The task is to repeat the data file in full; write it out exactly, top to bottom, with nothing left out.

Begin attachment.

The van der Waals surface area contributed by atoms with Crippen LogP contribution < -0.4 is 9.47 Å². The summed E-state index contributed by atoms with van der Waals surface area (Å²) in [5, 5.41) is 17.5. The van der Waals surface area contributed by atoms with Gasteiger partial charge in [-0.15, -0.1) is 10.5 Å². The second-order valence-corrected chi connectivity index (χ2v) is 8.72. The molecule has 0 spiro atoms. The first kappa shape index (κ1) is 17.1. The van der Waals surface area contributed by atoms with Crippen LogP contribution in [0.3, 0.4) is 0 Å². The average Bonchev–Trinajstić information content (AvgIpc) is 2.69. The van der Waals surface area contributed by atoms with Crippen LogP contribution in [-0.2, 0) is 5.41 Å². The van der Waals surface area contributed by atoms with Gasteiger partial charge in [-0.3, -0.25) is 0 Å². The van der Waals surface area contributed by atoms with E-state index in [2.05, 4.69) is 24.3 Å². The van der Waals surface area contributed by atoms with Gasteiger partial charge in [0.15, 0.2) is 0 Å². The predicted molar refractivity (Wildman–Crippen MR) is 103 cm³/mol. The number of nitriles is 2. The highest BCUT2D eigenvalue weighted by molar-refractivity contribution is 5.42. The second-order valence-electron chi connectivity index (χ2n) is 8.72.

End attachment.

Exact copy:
The van der Waals surface area contributed by atoms with Crippen LogP contribution < -0.4 is 9.47 Å². The summed E-state index contributed by atoms with van der Waals surface area (Å²) in [5, 5.41) is 17.5. The van der Waals surface area contributed by atoms with Gasteiger partial charge in [-0.15, -0.1) is 10.5 Å². The second-order valence-corrected chi connectivity index (χ2v) is 8.72. The molecule has 0 spiro atoms. The first kappa shape index (κ1) is 17.1. The van der Waals surface area contributed by atoms with Crippen LogP contribution in [0.3, 0.4) is 0 Å². The average Bonchev–Trinajstić information content (AvgIpc) is 2.69. The van der Waals surface area contributed by atoms with Crippen LogP contribution in [-0.2, 0) is 5.41 Å². The van der Waals surface area contributed by atoms with Gasteiger partial charge in [-0.3, -0.25) is 0 Å². The van der Waals surface area contributed by atoms with E-state index in [2.05, 4.69) is 24.3 Å². The van der Waals surface area contributed by atoms with Gasteiger partial charge in [0.15, 0.2) is 0 Å². The predicted molar refractivity (Wildman–Crippen MR) is 103 cm³/mol. The number of nitriles is 2. The highest BCUT2D eigenvalue weighted by molar-refractivity contribution is 5.42. The second-order valence-electron chi connectivity index (χ2n) is 8.72.